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    Local Elections in Bosnia-Herzegovina

    Milorad Dodik, the president of the Republika Srpska, prevailed again: Just after he was able to achieve victory in a controversial referendum concerning a Serbian holiday, he and his party SNSD won 33 city mayor seats in the council elections in Bosnia-Herzegovina (BiH) on 2 October 2016. Dodik emphasized after the referendum that he had received congratulations from the Serbian Prime MinisterAleksandar Vučić and “from Moscow”. On Tuesday, October 4th, it was clear that the municipality Srebrenica will also get a Bosnian-Serbian mayor. During the Bosnian war in the 1990s, over 8000 Bosniak (Muslim) inhabitants of Srebrenica were killed by Serbian militias. Bosnian Serb Mladen Grujičić will now assume office as major of Srebrenica and will succeed former major Ćamil Duraković, a Bosnian Muslim. Grujičić will be the first Bosnian Serb acting as a major of this community, his predecessors were all Bosnian Muslims.

    Milorad Dodik and his party were also able to win in the second biggest city of BiH Banja Luka. Furthermore, they also triumphed in 11 other municipalities, which were governed by the opposition party SDS before. However, Dodik´s SNSD party was not the only party which won in this election. The left-wing party Naša Stranka (“Our party”) was also able to chalk up a victory and was able to place 2ndin the two election districts Zentrum and Novo Sarajevo (after the Muslim national party SDA). In the Baščaršija district of Sarajevo, they even placed 1st. The results of the local election were a decent victory for this young party. The left-wing party, which opposes nationalism, will also be represented in other local councils in the Bosniak-Croat federation of the country. The social democrats SDP were also satisfied with the results of the local elections: After a division within the party and a severe election defeat, they were able to recover and gained victory in the city of Tuzla, the 3rd biggest city of Bosnia-Herzegovina. They also won in nine additional cities.
    Some independent nominees also had a reason to celebrate the results of the elections, they had emphasized their opposition to the corruption of the established older parties on their election platforms.

    The controversial referendum which was initiated by Dodik also helped some decidedly Bosniak (Muslim) parties, which because of the polarization between the different ethnic groups received more votes. Bakir Izetbegović, the head of the biggest Bosniak-Muslim party SDA, had previously brought in a charge against this holiday. His party cooperated with the party of oligarch Fahrudin Radončić and they were able to win some inner city districts of Sarajevo. The results of the election can be seen as an indication that the number of liberal thinking Bosnians who oppose ethnonationalism is shrinking. Many of those people have left Bosnia-Herzegovina in recent years. Izetbegović underlined the victory in Sarajevo, stressing that “the victory in the center of Sarajevo is more important than in ten other municipalities”. He probably also made this emphasis because his party had lost in some other communities. His party is still dominating in Sarajevo and 33 other constituencies, but they lost 12 of their former strongholds. The Croatian HDZ party, a branch of the conservative party in Croatia, won in the predominantly Croat regions of the country.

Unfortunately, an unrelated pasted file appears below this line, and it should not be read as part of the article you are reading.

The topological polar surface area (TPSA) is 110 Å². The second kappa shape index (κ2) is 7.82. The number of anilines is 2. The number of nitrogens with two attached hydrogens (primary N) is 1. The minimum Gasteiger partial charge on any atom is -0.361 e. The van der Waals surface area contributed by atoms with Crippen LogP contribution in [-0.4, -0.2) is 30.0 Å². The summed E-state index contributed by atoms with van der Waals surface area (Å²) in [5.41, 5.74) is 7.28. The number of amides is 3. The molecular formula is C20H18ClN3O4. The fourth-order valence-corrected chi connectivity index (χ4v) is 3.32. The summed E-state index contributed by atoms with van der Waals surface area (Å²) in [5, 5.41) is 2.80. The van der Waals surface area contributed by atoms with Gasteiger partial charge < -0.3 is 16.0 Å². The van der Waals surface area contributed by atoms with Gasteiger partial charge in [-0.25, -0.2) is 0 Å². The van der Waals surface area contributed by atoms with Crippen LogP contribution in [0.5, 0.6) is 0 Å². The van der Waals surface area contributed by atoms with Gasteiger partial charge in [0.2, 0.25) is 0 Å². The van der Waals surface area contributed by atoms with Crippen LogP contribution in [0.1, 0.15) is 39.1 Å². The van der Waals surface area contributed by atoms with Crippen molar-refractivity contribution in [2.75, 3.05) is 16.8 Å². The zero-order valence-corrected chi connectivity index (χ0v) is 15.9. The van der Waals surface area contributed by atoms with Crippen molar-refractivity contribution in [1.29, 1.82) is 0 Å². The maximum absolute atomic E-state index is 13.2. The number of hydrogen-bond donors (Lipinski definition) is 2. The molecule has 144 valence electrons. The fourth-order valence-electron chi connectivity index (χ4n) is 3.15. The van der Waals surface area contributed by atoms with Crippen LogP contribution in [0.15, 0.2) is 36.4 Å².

There were also reports from massive electoral fraud: Opposition members reported “bought votes”. Votes were apparently bought for amounts of about 25-200 Euro. In addition, votes were also seemingly bought in exchange for food and debt cancellations (for example for electricity or coal). Citizens lend their ID card, while someone else voted for them. However, these allegations are not proved yet.
    In the city of Mostar, the capital of the Herzegovina region, the elections was not be held at all. Over 90.000 people were thus not allowed to vote. The hostile ethnic groups were not able to reach a consensus. The president of the electoral commission Ahmet Santic and the President Dragan Kovic were also not able to participate and vote, both of them are from Mostar.

    According to official information, voter turnout was about 54 per cent (about 50 per cent turnout in the Bosniak-Croat Federation and about 60 per cent turnout in the Republika Srpska).

    In summary, it can be concluded that nationalism is rising in Bosnia-Herzegovina. These developments are damaging the central state. Tensions between the different ethnic groups
    are still noticeable. Lately, those tensioned have further tightened.

    Die Presse, 05.10.2016 (Online)
    Der Standard, 03.10.2016 (Online)
    ORF, 02.10.2016 (Online)
    Salzburger Nachrichten, 02.10.2016 (Online)

    Category: Uncategorized
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